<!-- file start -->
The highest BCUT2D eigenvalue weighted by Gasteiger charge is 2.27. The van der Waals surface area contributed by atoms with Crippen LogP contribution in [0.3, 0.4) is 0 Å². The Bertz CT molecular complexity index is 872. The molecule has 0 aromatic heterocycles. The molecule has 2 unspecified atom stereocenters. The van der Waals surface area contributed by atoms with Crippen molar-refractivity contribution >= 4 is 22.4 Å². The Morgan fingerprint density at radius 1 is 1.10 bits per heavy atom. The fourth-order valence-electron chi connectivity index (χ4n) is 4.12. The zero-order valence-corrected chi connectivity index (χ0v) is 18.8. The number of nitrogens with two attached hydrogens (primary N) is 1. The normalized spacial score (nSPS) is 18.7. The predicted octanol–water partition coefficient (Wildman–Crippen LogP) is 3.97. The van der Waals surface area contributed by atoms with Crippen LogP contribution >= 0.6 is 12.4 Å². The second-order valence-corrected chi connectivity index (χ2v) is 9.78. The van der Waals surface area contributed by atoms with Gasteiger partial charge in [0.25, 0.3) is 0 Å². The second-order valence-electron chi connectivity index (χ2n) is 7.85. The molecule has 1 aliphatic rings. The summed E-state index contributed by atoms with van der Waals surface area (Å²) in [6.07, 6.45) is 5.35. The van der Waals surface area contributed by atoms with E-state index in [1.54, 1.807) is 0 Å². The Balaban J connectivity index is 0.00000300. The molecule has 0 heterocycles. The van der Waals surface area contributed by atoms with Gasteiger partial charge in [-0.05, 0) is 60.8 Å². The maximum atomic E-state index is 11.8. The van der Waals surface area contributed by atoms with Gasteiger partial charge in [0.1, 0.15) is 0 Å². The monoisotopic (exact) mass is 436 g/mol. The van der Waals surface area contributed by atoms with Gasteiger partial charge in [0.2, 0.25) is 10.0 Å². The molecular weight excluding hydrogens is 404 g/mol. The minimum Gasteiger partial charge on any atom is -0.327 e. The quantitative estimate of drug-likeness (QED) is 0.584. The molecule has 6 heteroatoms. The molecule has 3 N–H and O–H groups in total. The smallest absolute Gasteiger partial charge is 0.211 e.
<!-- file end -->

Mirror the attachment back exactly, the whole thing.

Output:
The highest BCUT2D eigenvalue weighted by Gasteiger charge is 2.27. The van der Waals surface area contributed by atoms with Crippen LogP contribution in [0.3, 0.4) is 0 Å². The Bertz CT molecular complexity index is 872. The molecule has 0 aromatic heterocycles. The molecule has 2 unspecified atom stereocenters. The van der Waals surface area contributed by atoms with Crippen molar-refractivity contribution >= 4 is 22.4 Å². The Morgan fingerprint density at radius 1 is 1.10 bits per heavy atom. The fourth-order valence-electron chi connectivity index (χ4n) is 4.12. The zero-order valence-corrected chi connectivity index (χ0v) is 18.8. The number of nitrogens with two attached hydrogens (primary N) is 1. The normalized spacial score (nSPS) is 18.7. The predicted octanol–water partition coefficient (Wildman–Crippen LogP) is 3.97. The van der Waals surface area contributed by atoms with Crippen LogP contribution >= 0.6 is 12.4 Å². The second-order valence-corrected chi connectivity index (χ2v) is 9.78. The van der Waals surface area contributed by atoms with Gasteiger partial charge in [0.25, 0.3) is 0 Å². The second-order valence-electron chi connectivity index (χ2n) is 7.85. The molecule has 1 aliphatic rings. The summed E-state index contributed by atoms with van der Waals surface area (Å²) in [6.07, 6.45) is 5.35. The van der Waals surface area contributed by atoms with E-state index in [1.54, 1.807) is 0 Å². The Balaban J connectivity index is 0.00000300. The molecule has 0 heterocycles. The van der Waals surface area contributed by atoms with Gasteiger partial charge in [-0.05, 0) is 60.8 Å². The maximum atomic E-state index is 11.8. The van der Waals surface area contributed by atoms with Gasteiger partial charge in [0.1, 0.15) is 0 Å². The monoisotopic (exact) mass is 436 g/mol. The van der Waals surface area contributed by atoms with Gasteiger partial charge in [0.2, 0.25) is 10.0 Å². The molecular weight excluding hydrogens is 404 g/mol. The minimum Gasteiger partial charge on any atom is -0.327 e. The quantitative estimate of drug-likeness (QED) is 0.584. The molecule has 6 heteroatoms. The molecule has 3 N–H and O–H groups in total. The smallest absolute Gasteiger partial charge is 0.211 e.